Folk-rockers Tom Mastin and Mike Brewer first collaborated on-stage at the Blind Owl Coffeehouse in Kent, OH, in 1964. According to an article at www.classicrockpage.com, both singer/guitarists were solo veterans of the folk circuit and, with the scene waning in late 1965, the duo relocated to San Francisco with fellow folkie Dave McIntosh in tow. The latter remained in the Bay Area while Mastin & Brewer soon relocated to Los Angeles, where they befriended New Christy Minstrel Randy Sparks, who in turn introduced the duo to producer Barry Friedman. A resulting three-song demo led to a contract with Columbia Records, and a backing group including Tim Buckley bassist Jim Fielder and ex-Skip Battin Group drummer Billy Mundi was hastily assembled. Mastin & Brewer shared their Hollywood rehearsal space with a pre-Buffalo Springfield Stephen Stills and Richie Furay, and in the spring of 1966 both groups opened for the Byrds on a brief tour of southern California. Mastin & Brewer also headlined the famed Whisky A Go-Go in addition to satiating their more psychedelic leanings by playing under the alias the Elesian Senate.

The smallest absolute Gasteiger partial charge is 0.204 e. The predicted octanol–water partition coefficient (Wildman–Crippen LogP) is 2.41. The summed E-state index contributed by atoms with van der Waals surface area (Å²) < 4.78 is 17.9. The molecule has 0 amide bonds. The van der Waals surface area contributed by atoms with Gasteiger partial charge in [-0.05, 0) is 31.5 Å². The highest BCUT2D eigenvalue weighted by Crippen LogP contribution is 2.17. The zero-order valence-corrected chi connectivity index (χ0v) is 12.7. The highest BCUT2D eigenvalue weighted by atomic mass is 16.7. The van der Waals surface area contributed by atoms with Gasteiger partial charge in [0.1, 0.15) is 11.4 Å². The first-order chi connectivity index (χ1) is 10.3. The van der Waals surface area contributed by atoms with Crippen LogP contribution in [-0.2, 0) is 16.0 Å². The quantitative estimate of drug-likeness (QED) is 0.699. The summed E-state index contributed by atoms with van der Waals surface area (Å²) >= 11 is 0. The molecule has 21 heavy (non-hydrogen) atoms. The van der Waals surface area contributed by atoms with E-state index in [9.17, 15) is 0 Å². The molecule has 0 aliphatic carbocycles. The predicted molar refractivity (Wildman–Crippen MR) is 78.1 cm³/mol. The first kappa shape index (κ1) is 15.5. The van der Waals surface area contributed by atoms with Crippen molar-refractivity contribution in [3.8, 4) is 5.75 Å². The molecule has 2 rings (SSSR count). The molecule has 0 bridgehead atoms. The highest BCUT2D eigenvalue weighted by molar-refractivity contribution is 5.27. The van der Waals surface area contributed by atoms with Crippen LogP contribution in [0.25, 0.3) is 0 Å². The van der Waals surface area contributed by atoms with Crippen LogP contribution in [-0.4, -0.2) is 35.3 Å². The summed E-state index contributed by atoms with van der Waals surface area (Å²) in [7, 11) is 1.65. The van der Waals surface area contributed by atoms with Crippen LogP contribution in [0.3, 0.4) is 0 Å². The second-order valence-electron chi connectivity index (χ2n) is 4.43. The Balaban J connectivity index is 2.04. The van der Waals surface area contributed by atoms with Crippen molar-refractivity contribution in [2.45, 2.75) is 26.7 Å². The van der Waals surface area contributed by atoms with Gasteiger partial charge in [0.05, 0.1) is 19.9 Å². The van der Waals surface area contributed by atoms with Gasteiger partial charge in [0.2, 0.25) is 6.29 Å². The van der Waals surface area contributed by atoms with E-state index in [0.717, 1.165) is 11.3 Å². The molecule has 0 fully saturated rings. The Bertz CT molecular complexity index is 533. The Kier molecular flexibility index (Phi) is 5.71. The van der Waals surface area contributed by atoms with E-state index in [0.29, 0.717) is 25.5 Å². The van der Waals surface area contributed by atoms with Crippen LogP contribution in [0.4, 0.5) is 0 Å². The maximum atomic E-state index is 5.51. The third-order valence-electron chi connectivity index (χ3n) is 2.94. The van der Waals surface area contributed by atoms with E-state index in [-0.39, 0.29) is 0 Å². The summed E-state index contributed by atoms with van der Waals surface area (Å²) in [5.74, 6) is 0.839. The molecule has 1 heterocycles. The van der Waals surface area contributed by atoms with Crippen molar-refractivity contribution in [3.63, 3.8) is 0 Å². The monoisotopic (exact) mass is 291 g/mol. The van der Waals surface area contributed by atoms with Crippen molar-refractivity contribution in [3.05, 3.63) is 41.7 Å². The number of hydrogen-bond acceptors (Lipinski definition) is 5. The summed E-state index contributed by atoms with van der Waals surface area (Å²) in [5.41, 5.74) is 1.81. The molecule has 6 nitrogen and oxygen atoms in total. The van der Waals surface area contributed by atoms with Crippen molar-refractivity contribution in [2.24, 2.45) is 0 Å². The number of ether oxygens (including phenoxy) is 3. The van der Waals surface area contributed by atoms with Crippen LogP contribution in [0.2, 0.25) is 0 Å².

While recording their debut album the group splintered -- Mastin, suffering from a bout of severe depression, walked out and never returned. He later returned to San Francisco, ultimately committing suicide. Brewer tried resuscitating the group by adding his brother Keith, who overdubbed Mastin's original vocal track for the lone Mastin & Brewer single, 1966's "Need You." Credited to Brewer & Brewer, the record went nowhere, and the band finally dissolved. Mundi then joined the Lamp of Childhood before signing on with the Mothers of Invention, where he and Fielder reunited. Mike Brewer, meanwhile, hired on as staff songwriter at Good Sam Music -- there he renewed ties with old friend Tom Shipley, a fellow transplant from Ohio. Performing as Brewer & Shipley, the duo recorded a series of LPs for Kama Sutra, scoring a Top Ten hit in 1971 with "One Toke Over the Line."